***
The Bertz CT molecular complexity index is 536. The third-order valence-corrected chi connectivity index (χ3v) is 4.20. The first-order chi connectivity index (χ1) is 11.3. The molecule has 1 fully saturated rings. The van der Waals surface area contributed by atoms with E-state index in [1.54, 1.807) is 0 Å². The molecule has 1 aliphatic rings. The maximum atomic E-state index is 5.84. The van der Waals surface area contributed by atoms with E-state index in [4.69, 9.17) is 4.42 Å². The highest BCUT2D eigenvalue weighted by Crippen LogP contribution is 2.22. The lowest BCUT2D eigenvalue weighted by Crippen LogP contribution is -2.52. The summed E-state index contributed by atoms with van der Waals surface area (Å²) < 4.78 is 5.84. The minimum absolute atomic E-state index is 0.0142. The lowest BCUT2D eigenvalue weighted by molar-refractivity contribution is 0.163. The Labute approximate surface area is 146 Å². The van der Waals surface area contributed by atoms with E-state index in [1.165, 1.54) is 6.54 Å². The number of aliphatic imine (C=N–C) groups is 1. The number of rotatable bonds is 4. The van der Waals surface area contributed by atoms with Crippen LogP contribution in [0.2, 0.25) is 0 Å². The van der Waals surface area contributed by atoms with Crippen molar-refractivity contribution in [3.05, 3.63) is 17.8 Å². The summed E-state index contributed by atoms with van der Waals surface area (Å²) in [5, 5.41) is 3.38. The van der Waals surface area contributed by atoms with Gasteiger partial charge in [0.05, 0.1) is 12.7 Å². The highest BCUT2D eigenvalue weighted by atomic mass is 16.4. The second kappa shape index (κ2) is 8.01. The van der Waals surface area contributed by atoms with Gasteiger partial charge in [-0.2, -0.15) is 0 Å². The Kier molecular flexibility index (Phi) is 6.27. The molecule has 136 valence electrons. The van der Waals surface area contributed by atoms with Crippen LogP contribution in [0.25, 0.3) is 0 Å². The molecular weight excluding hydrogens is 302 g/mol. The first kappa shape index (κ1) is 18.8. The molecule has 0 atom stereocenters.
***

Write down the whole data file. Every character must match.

The Bertz CT molecular complexity index is 536. The third-order valence-corrected chi connectivity index (χ3v) is 4.20. The first-order chi connectivity index (χ1) is 11.3. The molecule has 1 fully saturated rings. The van der Waals surface area contributed by atoms with E-state index in [1.54, 1.807) is 0 Å². The molecule has 1 aliphatic rings. The maximum atomic E-state index is 5.84. The van der Waals surface area contributed by atoms with E-state index in [4.69, 9.17) is 4.42 Å². The highest BCUT2D eigenvalue weighted by Crippen LogP contribution is 2.22. The lowest BCUT2D eigenvalue weighted by Crippen LogP contribution is -2.52. The summed E-state index contributed by atoms with van der Waals surface area (Å²) < 4.78 is 5.84. The minimum absolute atomic E-state index is 0.0142. The lowest BCUT2D eigenvalue weighted by molar-refractivity contribution is 0.163. The Labute approximate surface area is 146 Å². The van der Waals surface area contributed by atoms with E-state index in [1.165, 1.54) is 6.54 Å². The number of aliphatic imine (C=N–C) groups is 1. The number of rotatable bonds is 4. The van der Waals surface area contributed by atoms with Crippen LogP contribution in [0.2, 0.25) is 0 Å². The van der Waals surface area contributed by atoms with Crippen molar-refractivity contribution in [3.05, 3.63) is 17.8 Å². The summed E-state index contributed by atoms with van der Waals surface area (Å²) in [5, 5.41) is 3.38. The van der Waals surface area contributed by atoms with Gasteiger partial charge in [0.05, 0.1) is 12.7 Å². The highest BCUT2D eigenvalue weighted by atomic mass is 16.4. The second kappa shape index (κ2) is 8.01. The van der Waals surface area contributed by atoms with Gasteiger partial charge in [-0.2, -0.15) is 0 Å². The Kier molecular flexibility index (Phi) is 6.27. The molecule has 136 valence electrons. The van der Waals surface area contributed by atoms with Crippen LogP contribution in [0.25, 0.3) is 0 Å². The molecular weight excluding hydrogens is 302 g/mol. The first kappa shape index (κ1) is 18.8. The molecule has 0 atom stereocenters.